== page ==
Boyd Williamson reviews Cautiva directed by Gastón Biraben.
Quietly angry and subtly polemical, Cautiva addresses Argentina’s long period of willful amnesia following military rule from 1976 to 1983 and the “disappearance” of thousands of student activists, union members, and other dissidents. First-time director Gastón Biraben creates a poignant allegory of this historical-political amnesia and the struggle to overcome it with the story of Cristina (Bárbara Lombardo), a teenager who, one day in 1994, finds that her parents are not who she thought they were and that neither is she.Read More
The film announces it’s political intentions, and targets, immediately. It opens with a ghostly, staticky television image of a stadium full of ecstatic soccer fans chanting and waving the cheerful light-blue and white Argentine colors. As the image becomes clearer it reveals itself to be a broadcast of Argentina’s famous 1978 World Cup victory over the Netherlands. After the Argentines score the goal putting them over the top, the home-town crowd erupts and the television camera focuses on a couple of figures sitting close to the field: “President General Videla”, reads the yellow text under a shot of a mustachioed, aristocratic-looking man in a business suit; there’s also “Admiral Massera”, who has a grin on his concrete-block face; looking grimmer and wearing a grey trench coat against a light drizzle is “Ex-U.S. Secretary of State Henry Kissinger”. After the game has ended, nine men, including Videla and Massera, are brought onto the field. “Their Excellencies, the commanders of the nation’s Armed Forces; members of the Military Junta!” announces the sportscaster as the crowd is obscured by confetti and blue and white flags.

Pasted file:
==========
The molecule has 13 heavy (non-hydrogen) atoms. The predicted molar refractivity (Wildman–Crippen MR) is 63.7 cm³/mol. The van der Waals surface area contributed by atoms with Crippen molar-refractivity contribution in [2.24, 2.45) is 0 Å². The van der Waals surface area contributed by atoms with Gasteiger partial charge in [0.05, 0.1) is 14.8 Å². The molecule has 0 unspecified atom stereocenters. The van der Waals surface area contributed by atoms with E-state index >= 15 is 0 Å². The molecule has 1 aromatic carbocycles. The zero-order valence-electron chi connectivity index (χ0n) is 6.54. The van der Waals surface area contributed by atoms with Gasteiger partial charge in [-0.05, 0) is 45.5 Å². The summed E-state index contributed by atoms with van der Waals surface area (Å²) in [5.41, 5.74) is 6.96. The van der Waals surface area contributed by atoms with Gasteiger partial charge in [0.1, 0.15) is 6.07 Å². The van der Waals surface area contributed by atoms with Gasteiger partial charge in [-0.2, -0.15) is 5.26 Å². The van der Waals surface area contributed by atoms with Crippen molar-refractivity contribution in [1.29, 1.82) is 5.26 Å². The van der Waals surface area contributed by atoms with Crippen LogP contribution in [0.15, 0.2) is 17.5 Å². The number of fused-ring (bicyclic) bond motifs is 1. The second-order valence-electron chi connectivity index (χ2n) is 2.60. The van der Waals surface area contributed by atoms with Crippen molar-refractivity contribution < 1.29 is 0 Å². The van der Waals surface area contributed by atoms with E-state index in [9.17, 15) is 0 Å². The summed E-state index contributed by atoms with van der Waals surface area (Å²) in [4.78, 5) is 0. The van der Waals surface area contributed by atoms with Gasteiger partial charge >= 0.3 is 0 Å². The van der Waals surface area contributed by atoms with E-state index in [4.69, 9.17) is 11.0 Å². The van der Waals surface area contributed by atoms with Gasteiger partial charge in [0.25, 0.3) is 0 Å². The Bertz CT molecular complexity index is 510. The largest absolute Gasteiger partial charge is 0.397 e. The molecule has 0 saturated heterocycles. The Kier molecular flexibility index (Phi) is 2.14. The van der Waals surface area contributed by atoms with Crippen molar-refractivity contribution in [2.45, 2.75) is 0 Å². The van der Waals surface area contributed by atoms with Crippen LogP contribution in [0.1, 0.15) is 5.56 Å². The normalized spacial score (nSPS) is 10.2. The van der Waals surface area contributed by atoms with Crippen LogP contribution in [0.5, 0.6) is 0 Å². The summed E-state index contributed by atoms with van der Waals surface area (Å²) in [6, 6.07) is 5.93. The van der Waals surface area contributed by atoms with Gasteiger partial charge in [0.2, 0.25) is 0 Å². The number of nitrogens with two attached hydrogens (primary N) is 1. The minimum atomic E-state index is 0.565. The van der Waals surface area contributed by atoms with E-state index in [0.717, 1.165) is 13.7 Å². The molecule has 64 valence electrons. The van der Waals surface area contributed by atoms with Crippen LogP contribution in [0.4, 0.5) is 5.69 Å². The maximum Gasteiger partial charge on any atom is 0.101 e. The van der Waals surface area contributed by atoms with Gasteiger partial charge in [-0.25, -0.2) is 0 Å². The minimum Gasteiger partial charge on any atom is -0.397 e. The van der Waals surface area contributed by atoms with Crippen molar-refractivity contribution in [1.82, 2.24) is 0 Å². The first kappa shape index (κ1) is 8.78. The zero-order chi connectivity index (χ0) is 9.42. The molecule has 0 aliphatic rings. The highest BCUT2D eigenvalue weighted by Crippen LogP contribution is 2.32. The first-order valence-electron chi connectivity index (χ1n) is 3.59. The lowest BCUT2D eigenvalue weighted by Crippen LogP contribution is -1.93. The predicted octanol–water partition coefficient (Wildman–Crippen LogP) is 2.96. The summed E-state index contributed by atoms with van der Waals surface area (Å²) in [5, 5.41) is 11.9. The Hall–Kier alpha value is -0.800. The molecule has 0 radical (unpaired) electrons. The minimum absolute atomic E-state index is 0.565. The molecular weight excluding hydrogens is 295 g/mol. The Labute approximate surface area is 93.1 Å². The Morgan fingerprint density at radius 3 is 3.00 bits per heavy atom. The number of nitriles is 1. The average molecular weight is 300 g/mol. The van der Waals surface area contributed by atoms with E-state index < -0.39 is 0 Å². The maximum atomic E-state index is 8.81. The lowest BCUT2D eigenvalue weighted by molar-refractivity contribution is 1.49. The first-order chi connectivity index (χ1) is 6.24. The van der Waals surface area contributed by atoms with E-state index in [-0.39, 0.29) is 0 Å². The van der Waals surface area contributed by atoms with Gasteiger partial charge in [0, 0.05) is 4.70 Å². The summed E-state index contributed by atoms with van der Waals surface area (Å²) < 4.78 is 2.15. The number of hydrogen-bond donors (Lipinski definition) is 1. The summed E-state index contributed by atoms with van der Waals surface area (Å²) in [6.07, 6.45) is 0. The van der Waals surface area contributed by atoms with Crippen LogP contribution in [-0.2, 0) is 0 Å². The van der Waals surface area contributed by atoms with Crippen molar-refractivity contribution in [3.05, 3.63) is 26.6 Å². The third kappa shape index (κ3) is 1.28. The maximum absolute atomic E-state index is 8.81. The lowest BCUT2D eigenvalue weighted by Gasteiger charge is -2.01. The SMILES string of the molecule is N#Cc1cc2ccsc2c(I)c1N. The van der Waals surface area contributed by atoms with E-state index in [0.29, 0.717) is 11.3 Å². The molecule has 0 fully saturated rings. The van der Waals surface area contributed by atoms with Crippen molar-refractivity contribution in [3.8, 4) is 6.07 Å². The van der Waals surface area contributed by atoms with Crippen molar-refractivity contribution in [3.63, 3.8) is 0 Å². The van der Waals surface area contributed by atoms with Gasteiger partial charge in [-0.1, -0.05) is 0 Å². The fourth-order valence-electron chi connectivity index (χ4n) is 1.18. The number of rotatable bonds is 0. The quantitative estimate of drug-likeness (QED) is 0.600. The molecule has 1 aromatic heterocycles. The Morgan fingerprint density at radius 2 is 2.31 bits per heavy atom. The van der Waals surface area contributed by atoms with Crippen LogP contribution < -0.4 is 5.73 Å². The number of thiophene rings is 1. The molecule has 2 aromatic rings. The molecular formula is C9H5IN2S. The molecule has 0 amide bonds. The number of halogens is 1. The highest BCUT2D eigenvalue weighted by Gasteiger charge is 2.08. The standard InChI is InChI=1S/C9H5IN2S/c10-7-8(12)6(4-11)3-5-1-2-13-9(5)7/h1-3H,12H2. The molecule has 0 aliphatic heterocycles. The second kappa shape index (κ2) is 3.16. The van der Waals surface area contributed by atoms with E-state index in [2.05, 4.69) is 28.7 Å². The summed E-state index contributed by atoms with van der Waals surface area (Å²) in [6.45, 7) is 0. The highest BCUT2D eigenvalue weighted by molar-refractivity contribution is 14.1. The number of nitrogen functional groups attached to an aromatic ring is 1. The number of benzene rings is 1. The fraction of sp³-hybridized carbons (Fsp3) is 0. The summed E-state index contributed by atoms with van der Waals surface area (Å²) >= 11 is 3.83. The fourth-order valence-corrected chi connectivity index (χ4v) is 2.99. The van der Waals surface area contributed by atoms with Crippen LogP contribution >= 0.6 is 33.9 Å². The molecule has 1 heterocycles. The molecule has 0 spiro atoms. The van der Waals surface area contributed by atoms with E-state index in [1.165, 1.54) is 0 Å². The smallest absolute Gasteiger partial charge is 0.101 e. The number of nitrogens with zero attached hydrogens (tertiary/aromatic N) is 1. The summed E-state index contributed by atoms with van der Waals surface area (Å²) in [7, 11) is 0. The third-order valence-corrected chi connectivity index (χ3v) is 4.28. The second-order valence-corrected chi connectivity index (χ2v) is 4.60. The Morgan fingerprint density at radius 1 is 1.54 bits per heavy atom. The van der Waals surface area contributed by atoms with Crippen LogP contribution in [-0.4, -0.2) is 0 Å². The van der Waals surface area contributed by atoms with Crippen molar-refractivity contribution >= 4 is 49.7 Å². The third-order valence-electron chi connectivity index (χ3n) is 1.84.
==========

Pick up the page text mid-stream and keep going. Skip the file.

It’s the day of the ’78 World Cup, we find out later, that Cristina is born to a blindfolded and bruised woman in the dank, fluorescent-lit basement of a military prison. Fast forward 16 years and Cristina is celebrating her “Quinceañera” in a comfortable, loving, upper-middle class home outside of Buenos Aires. Cristina is a popular, pretty girl who does well in school and is adored by her parents and godparents—but there are early hints that she doesn’t quite belong, that she’s different. She has a sober, mostly unsmiling face—reflecting the tone of the movie—that contrasts with the gregariousness of her privileged classmates and friends. She also betrays a surprising amount of sympathy for Angélica (Mercedes Funes), a rebellious and angry girl who sits in the back of class and interrupts a lecture on Argentina’s constitution with an expletive-laden diatribe against the recent presidential pardon of ex-junta officials.
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